At the recent Vancouver Maker Faire, Graeme brought his newly received M3D micro 3D printer that he had backed on Kickstarter (and waited nearly a year for) and it was too compelling to not consider getting one for myself. The Kickstarter price was as low as $199US if you got in early. Now, it’s $349 and available in a bunch of different colors.
I’ve been wanting a small and compact 3D printer to take to the various presentations and demos that I regularly give. I think the M3D might even fit in my carry-on luggage too.
So let’s dive into what the M3D is and how it works.
Firstly, when it arrived, I couldn’t believe how small the box was. Once I opened it up and took off the bubble wrap, it was even smaller than I remembered from Maker Faire.
The printer was well protected in it’s packaging and the print head was taped nice and firmly to the frame and held in place by some 3D printed parts that were apparently made on the actual printer I received – a great way to ensure it’s working.
The quality of the printed parts was immediately impressive and as good as any 3d print I’ve seen.
Once I installed the software and connected the USB and power supply to the M3D, it lit up and my computer recognized it.
The software is a little sluggish on my Macbook and a little better on Windows. It’s still considered beta and has seen a number of updates in the past few weeks.
One of the features I like about this printer is that you can use two different methods for filament.
Under the print bed (which slides back and up) there is a filament tube for using M3D’s filament spools. It tucks neatly under the bed and really makes an already small printer even more compact by hiding the filament.
I did have a minor problem loading the internal filament but solved it by popping off the print head cover and manually guiding the filament into the print head (it was catching on the entrance).
You also have the option of using external filament and there is no shortage of spool holding options online that you can print. There is a filament hole on the print head for feeding external filament in although you can’t have an internal spool loaded at the same time as an external spool.
I bought a few extra spools of M3D filament and really like the “Deep Shamrock Green” PLA I ordered. I plan on respooling the M3D spools or using external filament but the color selection M3D has is decent and the spools are only $13 each. They offer ABS and PLA currently and given the tiny build area, ABS should be okay to print with given that the M3D doesn’t have a heated bed.
Each spool has a ‘cheat code’ which you enter when you change filament using the supplied software which then automatically adjusts the settings for that specific type of plastic and color – this is something that I haven’t experienced before and it seems like every manufacturer (that sells their own filament) should do.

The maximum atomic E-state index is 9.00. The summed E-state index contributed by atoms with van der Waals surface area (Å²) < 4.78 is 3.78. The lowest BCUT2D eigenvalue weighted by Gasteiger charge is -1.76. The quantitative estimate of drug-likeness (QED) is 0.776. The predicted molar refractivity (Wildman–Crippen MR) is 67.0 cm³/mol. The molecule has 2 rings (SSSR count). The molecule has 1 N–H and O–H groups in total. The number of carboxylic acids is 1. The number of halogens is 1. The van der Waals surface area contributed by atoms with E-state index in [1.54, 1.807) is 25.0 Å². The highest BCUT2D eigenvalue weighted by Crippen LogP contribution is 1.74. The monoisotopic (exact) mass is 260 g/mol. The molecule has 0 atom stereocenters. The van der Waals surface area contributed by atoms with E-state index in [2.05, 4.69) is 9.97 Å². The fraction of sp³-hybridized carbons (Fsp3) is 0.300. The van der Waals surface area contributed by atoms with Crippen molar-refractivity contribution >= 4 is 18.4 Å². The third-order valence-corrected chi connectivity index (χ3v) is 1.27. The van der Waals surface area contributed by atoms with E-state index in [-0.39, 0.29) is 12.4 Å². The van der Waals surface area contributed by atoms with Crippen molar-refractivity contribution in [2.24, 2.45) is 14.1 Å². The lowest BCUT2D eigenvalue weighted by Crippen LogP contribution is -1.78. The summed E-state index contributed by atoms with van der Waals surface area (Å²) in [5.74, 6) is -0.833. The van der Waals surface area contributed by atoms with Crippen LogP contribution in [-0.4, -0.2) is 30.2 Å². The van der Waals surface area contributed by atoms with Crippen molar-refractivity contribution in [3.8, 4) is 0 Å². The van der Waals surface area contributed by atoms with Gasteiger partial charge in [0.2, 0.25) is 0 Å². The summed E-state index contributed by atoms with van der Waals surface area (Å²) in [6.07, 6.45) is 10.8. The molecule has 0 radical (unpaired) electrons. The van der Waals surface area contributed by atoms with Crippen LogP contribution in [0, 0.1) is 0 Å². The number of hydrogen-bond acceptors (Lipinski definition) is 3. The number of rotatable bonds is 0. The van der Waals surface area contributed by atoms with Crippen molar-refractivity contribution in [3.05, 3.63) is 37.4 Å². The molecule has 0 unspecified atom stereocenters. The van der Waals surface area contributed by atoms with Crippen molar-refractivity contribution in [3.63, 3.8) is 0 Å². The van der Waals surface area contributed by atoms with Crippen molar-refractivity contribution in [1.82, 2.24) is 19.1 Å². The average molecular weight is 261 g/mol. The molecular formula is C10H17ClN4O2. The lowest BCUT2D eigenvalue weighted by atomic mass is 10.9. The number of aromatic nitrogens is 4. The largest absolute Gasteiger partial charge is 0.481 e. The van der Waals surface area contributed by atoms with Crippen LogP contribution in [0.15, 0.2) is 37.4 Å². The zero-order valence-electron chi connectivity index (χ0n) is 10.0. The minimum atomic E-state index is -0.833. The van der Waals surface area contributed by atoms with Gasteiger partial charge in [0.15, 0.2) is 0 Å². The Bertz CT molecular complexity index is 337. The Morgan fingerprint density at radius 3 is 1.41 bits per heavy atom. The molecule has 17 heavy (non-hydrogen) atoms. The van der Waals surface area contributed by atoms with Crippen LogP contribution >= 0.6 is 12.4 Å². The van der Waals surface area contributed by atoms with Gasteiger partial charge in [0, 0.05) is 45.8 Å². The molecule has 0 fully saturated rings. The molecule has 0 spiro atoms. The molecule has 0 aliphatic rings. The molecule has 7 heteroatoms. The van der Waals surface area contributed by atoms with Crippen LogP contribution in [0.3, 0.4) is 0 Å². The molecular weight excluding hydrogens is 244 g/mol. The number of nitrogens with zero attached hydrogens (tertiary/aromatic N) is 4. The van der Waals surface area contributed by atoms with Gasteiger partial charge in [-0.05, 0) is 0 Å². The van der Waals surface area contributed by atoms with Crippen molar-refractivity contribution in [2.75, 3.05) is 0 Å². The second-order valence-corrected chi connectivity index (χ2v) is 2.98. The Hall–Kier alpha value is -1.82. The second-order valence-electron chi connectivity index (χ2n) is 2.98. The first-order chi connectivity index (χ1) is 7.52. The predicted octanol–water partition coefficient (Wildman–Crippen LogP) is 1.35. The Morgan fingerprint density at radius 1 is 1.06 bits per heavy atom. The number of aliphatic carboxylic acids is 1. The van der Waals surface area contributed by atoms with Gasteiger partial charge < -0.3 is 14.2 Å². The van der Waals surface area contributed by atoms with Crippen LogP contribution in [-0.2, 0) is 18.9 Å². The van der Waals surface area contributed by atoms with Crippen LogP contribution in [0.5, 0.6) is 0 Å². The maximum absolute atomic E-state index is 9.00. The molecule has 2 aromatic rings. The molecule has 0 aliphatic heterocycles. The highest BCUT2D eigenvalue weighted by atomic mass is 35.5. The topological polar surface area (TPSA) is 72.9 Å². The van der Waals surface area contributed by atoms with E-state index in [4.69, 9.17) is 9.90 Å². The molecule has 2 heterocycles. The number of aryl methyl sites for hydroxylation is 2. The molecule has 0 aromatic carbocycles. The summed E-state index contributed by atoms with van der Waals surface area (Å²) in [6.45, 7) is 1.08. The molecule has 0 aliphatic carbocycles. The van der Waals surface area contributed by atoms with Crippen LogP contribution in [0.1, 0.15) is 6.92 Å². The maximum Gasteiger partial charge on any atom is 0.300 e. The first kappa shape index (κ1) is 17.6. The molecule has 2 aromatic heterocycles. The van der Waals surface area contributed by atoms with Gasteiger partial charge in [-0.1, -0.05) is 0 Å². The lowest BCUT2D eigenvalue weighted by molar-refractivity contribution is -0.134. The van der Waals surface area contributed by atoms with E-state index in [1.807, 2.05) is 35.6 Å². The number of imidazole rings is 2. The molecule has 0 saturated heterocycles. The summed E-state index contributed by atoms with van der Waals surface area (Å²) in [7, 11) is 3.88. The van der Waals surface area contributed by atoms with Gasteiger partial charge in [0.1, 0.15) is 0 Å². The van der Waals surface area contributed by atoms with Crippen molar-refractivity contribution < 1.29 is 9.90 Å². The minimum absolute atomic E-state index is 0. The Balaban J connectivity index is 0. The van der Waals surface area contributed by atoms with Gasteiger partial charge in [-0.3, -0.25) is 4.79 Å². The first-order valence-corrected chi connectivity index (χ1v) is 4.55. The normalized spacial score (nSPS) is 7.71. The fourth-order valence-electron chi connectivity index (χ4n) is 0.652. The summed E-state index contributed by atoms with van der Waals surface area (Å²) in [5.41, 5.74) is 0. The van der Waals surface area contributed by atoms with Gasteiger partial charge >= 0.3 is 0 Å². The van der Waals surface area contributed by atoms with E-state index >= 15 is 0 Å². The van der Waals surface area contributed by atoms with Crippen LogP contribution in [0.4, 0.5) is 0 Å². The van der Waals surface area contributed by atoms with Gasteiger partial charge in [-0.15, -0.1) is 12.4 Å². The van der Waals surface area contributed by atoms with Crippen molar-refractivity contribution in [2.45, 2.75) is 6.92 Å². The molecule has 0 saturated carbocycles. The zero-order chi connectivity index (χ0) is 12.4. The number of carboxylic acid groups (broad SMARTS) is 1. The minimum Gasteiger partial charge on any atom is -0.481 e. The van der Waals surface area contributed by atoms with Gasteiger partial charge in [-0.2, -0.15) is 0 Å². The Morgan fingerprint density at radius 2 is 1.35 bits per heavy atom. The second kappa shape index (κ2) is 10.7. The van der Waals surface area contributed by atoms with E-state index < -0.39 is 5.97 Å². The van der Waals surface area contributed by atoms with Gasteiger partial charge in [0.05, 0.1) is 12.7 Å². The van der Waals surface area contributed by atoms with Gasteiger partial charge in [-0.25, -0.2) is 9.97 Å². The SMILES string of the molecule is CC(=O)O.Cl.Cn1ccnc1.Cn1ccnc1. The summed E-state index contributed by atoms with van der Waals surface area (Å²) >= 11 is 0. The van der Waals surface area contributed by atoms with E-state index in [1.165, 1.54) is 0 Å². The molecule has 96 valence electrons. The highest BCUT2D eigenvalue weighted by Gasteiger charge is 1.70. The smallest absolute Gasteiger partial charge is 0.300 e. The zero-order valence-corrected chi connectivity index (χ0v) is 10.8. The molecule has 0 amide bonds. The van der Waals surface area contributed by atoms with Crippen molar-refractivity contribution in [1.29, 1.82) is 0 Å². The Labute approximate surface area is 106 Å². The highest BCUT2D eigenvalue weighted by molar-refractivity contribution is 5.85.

The software recommends printing with a raft and support material but I’ve had great success with those options turned off.
The first few prints have greatly exceeded my expectations, especially considering the price point for this printer. Add the fact that you don’t have to level the bed, calibrate the extruder or any other configuration which is typically required with most 3D printers I’ve encountered.
I even tried the famous rook with the internal staircase and double helix.
The helix didn’t turn out as nice as other machines but the rest certainly did. It’s a pretty challenging print and the M3D did pretty well.
Obviously, the build area is pretty small but carbon fibre rod’s mean the gantry system is surprisingly minimalist and you can print decent sized objects on the M3D:
Here’s a roundup of the things I liked and didn’t about the M3D:
- the price! Only $349!
- integrated spool holder with option to use external filament
- clean design and minimalist gantry/extruder system just works
- it’s tiny! It literally fits on the build plate of most 3D printers and weighs little
- autocalibration/bed leveling – this is HUGE for people new to 3D printing and the M3D does it automagically
- buildtak covered build plate – makes it easy to pop your print off the bed. Not sure about longevity of the plate’s ‘stickiness’ but I opted to buy the replacement set (3 for $15) when I bought the printer
- Did I mention the price?
- beta software – seems to be really slow on my high end MacBook Pro…navigating to load a model can be excruciatingly slow
- no lighting other than the logo on the bottom – would have liked to see an intergrated LED light strip in the frame or even a single LED on the print head
- no advanced mode for users in software – I can assume this will be coming either from M3D or the community will sort out a Slic3r profile for advanced printing
- it’s surprisingly loud for such a small footprint – the fan sounds like an air conditioner or a vacuum cleaner (listen to the video above)
- it requires a tethered computer – definitely putting an LCD screen and memory card slot in the M3D would have jacked the price up so be prepared to dedicate a computer when you want to print
- it’s slow – the rook printed at medium quality too nearly 4 hours versus ~45 minutes on most other printers with similar settings
With the current race to the bottom in pricing of 3D printers, it’s refreshing to have a machine like this live up to the hype and work quite well considering the price. I spent $410US for the printer, 3 spools of filament, a spare nozzle and 3 extra buildtak sheets. I saved on shipping by sending it to my US mailbox but did have to pay $63Cdn tax on the printer when I brought it home.
When you factor everything this machine can do, at the price it’s being offered for, it’s quite a great little printer. I have no problem recommending this machine as a great 3D printer for those just starting out with 3D printing and the price is definitely right.
Buy the M3D micro 3D printer (affiliate link)